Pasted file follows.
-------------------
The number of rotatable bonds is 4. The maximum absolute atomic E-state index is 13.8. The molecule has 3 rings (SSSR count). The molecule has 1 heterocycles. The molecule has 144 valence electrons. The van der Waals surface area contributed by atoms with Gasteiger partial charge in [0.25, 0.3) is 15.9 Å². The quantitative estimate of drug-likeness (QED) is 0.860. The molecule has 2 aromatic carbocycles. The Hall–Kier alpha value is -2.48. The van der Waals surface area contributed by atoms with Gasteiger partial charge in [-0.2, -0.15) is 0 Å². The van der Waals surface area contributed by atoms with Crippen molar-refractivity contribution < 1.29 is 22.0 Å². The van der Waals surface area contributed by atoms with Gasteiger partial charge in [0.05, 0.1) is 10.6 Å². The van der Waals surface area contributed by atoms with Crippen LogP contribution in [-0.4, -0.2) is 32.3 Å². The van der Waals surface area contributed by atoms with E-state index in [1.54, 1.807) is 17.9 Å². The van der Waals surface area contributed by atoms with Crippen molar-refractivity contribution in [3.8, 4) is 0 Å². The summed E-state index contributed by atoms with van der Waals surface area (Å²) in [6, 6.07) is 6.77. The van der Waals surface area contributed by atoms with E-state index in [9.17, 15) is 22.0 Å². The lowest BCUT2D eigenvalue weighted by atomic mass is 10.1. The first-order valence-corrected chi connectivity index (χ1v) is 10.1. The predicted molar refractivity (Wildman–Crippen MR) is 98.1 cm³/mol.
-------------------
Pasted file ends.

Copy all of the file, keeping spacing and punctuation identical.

The number of rotatable bonds is 4. The maximum absolute atomic E-state index is 13.8. The molecule has 3 rings (SSSR count). The molecule has 1 heterocycles. The molecule has 144 valence electrons. The van der Waals surface area contributed by atoms with Gasteiger partial charge in [0.25, 0.3) is 15.9 Å². The quantitative estimate of drug-likeness (QED) is 0.860. The molecule has 2 aromatic carbocycles. The Hall–Kier alpha value is -2.48. The van der Waals surface area contributed by atoms with Gasteiger partial charge in [-0.2, -0.15) is 0 Å². The van der Waals surface area contributed by atoms with Crippen molar-refractivity contribution < 1.29 is 22.0 Å². The van der Waals surface area contributed by atoms with Gasteiger partial charge in [0.05, 0.1) is 10.6 Å². The van der Waals surface area contributed by atoms with Crippen LogP contribution in [-0.4, -0.2) is 32.3 Å². The van der Waals surface area contributed by atoms with E-state index in [1.54, 1.807) is 17.9 Å². The van der Waals surface area contributed by atoms with Crippen molar-refractivity contribution in [3.8, 4) is 0 Å². The summed E-state index contributed by atoms with van der Waals surface area (Å²) in [6, 6.07) is 6.77. The van der Waals surface area contributed by atoms with E-state index in [9.17, 15) is 22.0 Å². The lowest BCUT2D eigenvalue weighted by atomic mass is 10.1. The first-order valence-corrected chi connectivity index (χ1v) is 10.1. The predicted molar refractivity (Wildman–Crippen MR) is 98.1 cm³/mol.